Phil Robertson is an embarrassment, not a hero, and the socially conservative movement needs to distance itself from him immediately.
Don’t get me wrong — I agree that our culture is experiencing a terrifying shift towards censorship. People have become so easily offended that it’s almost impossible to say anything without someone getting upset about it; and concepts like trigger warnings, safe spaces, and microaggressions are threatening free speech.
But none of this changes the fact that Phil Robertson is an ignorant buffoon, and that many of his comments — despite the fact that he does have every right to make them — are not ones that anyone should ever want to be associated with.
Now, before you start composing your hate mail — think about it. Do you really want a dude who is going to publicly ruminate about the gruesome rape, murder, and castration of a man and his “little atheist wife and two little atheist daughters” to be an official face of your #brand?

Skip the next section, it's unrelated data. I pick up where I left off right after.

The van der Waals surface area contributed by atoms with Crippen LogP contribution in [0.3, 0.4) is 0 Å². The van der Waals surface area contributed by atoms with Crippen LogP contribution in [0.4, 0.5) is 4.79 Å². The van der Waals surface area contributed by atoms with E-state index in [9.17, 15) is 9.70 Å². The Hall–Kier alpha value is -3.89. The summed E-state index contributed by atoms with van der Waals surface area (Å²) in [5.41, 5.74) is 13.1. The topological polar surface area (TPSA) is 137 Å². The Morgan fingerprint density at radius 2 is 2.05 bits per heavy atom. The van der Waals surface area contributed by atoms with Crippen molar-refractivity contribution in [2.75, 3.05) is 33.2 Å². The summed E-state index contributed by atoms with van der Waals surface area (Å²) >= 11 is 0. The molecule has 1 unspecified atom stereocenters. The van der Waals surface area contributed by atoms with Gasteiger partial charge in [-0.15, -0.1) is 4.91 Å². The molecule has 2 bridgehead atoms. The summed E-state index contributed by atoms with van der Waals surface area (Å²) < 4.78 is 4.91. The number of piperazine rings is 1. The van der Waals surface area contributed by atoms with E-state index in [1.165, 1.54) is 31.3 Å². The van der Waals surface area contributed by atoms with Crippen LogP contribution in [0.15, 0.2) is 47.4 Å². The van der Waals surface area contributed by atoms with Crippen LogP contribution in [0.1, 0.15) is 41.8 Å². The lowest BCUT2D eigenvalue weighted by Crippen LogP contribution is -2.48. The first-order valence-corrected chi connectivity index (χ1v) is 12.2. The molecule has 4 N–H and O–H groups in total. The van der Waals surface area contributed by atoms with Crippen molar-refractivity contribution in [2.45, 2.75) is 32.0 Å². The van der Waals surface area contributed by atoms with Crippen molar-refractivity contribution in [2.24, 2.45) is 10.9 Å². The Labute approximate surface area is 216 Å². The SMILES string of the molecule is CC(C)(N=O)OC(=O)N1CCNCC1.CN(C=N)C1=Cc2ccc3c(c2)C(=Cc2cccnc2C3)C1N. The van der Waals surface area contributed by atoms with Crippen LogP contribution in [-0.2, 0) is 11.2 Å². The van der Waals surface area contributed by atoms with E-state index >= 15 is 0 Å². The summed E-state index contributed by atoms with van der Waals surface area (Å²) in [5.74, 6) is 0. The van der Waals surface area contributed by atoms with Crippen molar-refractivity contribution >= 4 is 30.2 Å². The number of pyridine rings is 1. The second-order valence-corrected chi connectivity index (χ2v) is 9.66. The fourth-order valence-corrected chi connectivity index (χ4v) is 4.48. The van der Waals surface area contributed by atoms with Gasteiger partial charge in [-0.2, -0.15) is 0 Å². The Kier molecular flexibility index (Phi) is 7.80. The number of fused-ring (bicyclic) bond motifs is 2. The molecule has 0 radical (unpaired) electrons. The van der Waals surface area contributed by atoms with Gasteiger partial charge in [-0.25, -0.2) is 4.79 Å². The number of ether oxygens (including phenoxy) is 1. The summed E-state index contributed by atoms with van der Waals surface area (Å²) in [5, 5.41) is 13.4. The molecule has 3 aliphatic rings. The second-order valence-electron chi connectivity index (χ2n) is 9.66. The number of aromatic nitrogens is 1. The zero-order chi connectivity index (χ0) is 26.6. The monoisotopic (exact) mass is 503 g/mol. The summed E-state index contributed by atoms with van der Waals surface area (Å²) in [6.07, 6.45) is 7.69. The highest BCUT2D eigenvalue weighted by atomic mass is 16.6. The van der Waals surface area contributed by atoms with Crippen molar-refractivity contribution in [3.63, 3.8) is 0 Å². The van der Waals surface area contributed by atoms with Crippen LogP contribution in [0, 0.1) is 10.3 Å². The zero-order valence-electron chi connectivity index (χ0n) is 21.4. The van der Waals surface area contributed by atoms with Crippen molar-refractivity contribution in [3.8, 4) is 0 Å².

And he is an official face. He spoke at this year’s CPAC, where he also received a free-speech award named after conservative legend Andrew Breitbart. As for his most recent controversial comments, he made them during a speech at a prayer breakfast, and the very fact that he was given the role of “speaker” suggests that he’s viewed as a model of the Christian faith. He’s an icon — but why?
After all, let’s be honest: His detailed hypothetical about the brutal rape, murder, and castration of an atheist family was disturbing, and his underlying point that only a Christian could understand why these activities were wrong was ignorant. It provided anyone who might accuse Christians of being intolerant with about the best piece of ammo that I can imagine.
So, Team Robertson — when people meet you and you tell them you’re a Christian, are these comments ones that you would want them to ascribe to your belief system? If not, say so! And if yes, well, good luck out there.
— Katherine Timpf is a reporter for National Review.